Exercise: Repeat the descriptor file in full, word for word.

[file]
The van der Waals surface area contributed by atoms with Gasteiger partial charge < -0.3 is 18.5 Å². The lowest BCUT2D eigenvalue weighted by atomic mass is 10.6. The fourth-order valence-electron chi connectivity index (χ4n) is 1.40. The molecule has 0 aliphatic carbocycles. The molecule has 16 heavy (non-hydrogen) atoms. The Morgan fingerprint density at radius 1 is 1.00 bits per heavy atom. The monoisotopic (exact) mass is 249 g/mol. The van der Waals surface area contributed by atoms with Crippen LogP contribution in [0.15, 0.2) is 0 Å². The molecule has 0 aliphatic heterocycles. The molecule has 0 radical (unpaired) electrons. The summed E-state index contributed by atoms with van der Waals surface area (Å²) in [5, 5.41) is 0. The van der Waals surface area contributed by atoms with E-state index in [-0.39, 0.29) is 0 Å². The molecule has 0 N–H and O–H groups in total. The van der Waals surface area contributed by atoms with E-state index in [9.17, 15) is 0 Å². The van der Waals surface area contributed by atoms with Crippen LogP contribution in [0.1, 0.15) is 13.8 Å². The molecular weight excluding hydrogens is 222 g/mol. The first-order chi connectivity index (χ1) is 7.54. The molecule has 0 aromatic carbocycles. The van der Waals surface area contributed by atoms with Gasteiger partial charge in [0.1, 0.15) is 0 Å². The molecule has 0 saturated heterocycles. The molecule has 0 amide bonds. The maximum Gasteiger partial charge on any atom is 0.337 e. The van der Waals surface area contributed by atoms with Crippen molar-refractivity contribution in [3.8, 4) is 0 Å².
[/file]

The van der Waals surface area contributed by atoms with Gasteiger partial charge < -0.3 is 18.5 Å². The lowest BCUT2D eigenvalue weighted by atomic mass is 10.6. The fourth-order valence-electron chi connectivity index (χ4n) is 1.40. The molecule has 0 aliphatic carbocycles. The molecule has 16 heavy (non-hydrogen) atoms. The Morgan fingerprint density at radius 1 is 1.00 bits per heavy atom. The monoisotopic (exact) mass is 249 g/mol. The van der Waals surface area contributed by atoms with Crippen LogP contribution in [0.15, 0.2) is 0 Å². The molecule has 0 aliphatic heterocycles. The molecule has 0 radical (unpaired) electrons. The summed E-state index contributed by atoms with van der Waals surface area (Å²) in [5, 5.41) is 0. The van der Waals surface area contributed by atoms with E-state index in [-0.39, 0.29) is 0 Å². The molecule has 0 N–H and O–H groups in total. The van der Waals surface area contributed by atoms with E-state index in [9.17, 15) is 0 Å². The van der Waals surface area contributed by atoms with Crippen LogP contribution in [0.1, 0.15) is 13.8 Å². The molecular weight excluding hydrogens is 222 g/mol. The first-order chi connectivity index (χ1) is 7.54. The molecule has 0 aromatic carbocycles. The van der Waals surface area contributed by atoms with Gasteiger partial charge in [0.1, 0.15) is 0 Å². The molecule has 0 saturated heterocycles. The molecule has 0 amide bonds. The maximum Gasteiger partial charge on any atom is 0.337 e. The van der Waals surface area contributed by atoms with Crippen molar-refractivity contribution in [3.8, 4) is 0 Å².